Bronze Age Collapse

WHS Destroyed during the 'Bronze Age Collapse'.

The term “Late Bronze Age Collapse” refers to the period around 1200 - 1100BC when a significant change occurred in the nature of the civilizations occupying the lands of, and adjacent, to the Eastern Mediterranean. This was accompanied by destruction of the cities of those civilizations, the demise of their Kingdoms and a transition period, after which different and, at first smaller, entities emerged. The causes of these events have been assigned variously to technological advances, natural catastrophe and migrations. Whilst the empires of Egypt and Babylon were significantly impacted they managed to survive and the changes were greatest in the Eastern Mediterranean. In Greece the events were followed by the “Greek Dark Ages” and are thought to have influenced the story lines of later Greek epic poems such as the Iliad and the Odyssey capturing both the past glories and the chaos of the period. See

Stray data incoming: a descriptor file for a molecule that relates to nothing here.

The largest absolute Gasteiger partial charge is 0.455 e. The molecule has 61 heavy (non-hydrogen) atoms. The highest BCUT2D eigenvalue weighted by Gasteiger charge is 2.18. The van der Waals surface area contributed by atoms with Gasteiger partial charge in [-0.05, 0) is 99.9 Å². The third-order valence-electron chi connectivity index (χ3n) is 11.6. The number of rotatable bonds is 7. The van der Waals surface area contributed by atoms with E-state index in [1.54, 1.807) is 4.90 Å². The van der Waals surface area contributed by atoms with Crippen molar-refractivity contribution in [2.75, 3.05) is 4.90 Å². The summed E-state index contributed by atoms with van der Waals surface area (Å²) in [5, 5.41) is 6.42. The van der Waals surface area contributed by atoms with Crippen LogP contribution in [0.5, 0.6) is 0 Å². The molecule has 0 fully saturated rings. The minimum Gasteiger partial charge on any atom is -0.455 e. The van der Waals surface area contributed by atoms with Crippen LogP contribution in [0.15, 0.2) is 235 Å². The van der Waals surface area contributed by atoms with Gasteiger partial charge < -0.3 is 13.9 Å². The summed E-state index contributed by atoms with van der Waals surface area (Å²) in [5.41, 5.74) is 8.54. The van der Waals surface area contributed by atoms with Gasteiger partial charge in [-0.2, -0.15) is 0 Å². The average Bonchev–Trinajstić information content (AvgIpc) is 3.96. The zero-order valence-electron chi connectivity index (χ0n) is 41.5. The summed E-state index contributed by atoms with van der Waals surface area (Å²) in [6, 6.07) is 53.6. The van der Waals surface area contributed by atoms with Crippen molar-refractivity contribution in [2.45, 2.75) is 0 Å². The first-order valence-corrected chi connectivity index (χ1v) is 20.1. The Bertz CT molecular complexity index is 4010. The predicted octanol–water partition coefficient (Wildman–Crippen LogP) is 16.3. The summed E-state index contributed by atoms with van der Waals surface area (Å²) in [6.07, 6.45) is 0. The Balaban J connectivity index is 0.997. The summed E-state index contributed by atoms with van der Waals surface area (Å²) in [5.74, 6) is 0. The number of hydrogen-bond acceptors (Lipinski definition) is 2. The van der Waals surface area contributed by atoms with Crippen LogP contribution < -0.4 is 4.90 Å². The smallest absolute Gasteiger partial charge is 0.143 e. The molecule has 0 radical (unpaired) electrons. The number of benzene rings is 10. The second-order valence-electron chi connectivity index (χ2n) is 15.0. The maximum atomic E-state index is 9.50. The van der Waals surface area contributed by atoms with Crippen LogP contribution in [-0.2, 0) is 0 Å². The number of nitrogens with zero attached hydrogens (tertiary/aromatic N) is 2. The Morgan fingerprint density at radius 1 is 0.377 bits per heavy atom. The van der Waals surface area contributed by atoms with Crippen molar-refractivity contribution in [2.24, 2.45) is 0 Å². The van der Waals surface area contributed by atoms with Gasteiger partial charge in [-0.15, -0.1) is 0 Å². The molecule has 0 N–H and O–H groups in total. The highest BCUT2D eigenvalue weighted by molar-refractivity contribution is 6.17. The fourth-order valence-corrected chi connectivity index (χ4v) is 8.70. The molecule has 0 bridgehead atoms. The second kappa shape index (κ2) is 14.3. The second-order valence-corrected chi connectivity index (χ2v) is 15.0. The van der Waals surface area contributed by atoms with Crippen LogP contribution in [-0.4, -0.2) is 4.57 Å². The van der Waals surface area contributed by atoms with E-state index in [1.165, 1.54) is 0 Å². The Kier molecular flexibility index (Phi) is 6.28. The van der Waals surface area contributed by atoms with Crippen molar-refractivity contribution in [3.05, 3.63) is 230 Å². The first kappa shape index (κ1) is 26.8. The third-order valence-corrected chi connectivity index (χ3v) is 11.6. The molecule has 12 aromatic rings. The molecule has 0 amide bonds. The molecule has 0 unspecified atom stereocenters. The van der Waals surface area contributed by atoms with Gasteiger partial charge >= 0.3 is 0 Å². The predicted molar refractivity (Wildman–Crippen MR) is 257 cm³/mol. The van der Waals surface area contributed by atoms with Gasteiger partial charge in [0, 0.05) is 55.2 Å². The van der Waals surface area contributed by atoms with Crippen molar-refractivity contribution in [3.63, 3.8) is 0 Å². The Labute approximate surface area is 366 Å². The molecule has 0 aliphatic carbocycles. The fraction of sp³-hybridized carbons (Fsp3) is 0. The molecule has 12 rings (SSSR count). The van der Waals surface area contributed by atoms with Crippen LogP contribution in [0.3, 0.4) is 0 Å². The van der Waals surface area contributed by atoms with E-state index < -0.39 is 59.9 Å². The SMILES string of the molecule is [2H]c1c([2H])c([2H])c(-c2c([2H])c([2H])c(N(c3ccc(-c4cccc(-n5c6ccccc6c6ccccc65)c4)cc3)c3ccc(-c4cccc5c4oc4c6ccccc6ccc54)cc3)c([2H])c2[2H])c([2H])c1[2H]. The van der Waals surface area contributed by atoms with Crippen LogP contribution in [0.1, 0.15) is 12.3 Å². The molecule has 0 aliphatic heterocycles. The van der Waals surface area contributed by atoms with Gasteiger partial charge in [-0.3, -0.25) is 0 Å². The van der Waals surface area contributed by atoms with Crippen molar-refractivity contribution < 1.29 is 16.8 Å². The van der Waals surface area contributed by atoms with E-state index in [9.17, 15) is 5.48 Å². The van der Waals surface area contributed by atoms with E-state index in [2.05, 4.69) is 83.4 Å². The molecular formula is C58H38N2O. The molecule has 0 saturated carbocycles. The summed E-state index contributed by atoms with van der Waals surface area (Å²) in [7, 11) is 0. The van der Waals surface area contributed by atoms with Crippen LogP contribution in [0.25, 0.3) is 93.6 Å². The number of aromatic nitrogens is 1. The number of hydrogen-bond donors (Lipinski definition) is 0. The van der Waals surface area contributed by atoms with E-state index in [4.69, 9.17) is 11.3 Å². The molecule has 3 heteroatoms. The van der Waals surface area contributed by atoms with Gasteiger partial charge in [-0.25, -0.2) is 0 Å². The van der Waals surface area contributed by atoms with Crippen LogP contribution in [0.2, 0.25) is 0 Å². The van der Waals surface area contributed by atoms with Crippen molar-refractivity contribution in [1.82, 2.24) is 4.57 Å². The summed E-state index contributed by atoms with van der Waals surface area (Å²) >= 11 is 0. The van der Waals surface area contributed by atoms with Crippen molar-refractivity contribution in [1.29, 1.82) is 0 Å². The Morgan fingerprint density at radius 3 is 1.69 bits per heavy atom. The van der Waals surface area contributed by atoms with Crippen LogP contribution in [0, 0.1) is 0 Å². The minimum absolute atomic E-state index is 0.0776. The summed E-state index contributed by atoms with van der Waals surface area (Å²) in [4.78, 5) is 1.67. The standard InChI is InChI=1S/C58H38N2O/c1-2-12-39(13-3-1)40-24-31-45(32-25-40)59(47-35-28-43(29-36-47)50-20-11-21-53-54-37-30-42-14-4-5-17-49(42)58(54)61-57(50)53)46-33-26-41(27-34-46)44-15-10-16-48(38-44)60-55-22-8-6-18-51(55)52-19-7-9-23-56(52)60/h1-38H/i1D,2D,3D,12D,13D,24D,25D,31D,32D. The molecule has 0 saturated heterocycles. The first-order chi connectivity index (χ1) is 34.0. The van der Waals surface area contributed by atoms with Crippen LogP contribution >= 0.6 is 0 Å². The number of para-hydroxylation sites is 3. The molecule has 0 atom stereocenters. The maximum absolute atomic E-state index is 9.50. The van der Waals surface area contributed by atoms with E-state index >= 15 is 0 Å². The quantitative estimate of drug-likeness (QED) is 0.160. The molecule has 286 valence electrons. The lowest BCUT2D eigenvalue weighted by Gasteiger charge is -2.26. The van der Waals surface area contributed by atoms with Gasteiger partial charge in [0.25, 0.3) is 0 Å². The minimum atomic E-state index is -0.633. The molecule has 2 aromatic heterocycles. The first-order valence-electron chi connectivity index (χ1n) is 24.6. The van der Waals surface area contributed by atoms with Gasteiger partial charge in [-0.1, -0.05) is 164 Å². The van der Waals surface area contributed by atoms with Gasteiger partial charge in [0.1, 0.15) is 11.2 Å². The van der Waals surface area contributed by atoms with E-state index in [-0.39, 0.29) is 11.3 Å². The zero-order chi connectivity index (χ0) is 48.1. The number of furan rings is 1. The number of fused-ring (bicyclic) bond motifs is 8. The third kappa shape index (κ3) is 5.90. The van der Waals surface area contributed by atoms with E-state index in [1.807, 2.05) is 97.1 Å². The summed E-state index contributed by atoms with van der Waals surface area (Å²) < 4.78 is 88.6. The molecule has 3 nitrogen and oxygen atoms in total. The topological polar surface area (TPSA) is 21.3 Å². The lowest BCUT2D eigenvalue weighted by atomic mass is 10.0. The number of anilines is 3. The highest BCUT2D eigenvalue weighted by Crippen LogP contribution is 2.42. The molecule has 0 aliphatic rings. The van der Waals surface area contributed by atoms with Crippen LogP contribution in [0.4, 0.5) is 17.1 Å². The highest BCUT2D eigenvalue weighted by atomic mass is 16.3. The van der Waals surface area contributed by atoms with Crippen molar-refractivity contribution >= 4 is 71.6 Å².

Connected Sites

Site Rationale Link
Ancient Thebes Karnak
Arslantepe Mound Arslantepe is a testimony of the Bronze Age Collapse, as recent investigations have brought to light an interesting transitional phase following the collapse of the Hittite Empire in Central Anatolia and preceding the foundation of the Neo-Hittite kingdom of Arslantepe/Melid. The Hittite citadel was probably destroyed after the collapse of the empire but, between the end of the 2nd and the beginning of the 1st millennia BC, a new huge town-wall was built. (Nomination Text, p. 31, 53-54)
Biblical Tells In particular Meggido and Hazor – See
Mycenae and Tiryns
Troy Level VIIA see


Do you know of another WHS we could connect to Bronze Age Collapse?

Send it to me!

A connection should:

  1. Not be "self evident"
  2. Link at least 3 different sites
  3. Not duplicate or merely subdivide the "Category" assignment already identified on this site.
  4. Add some knowledge or insight (whether significant or trivial!) about WHS for the users of this site
  5. Be explained, with reference to a source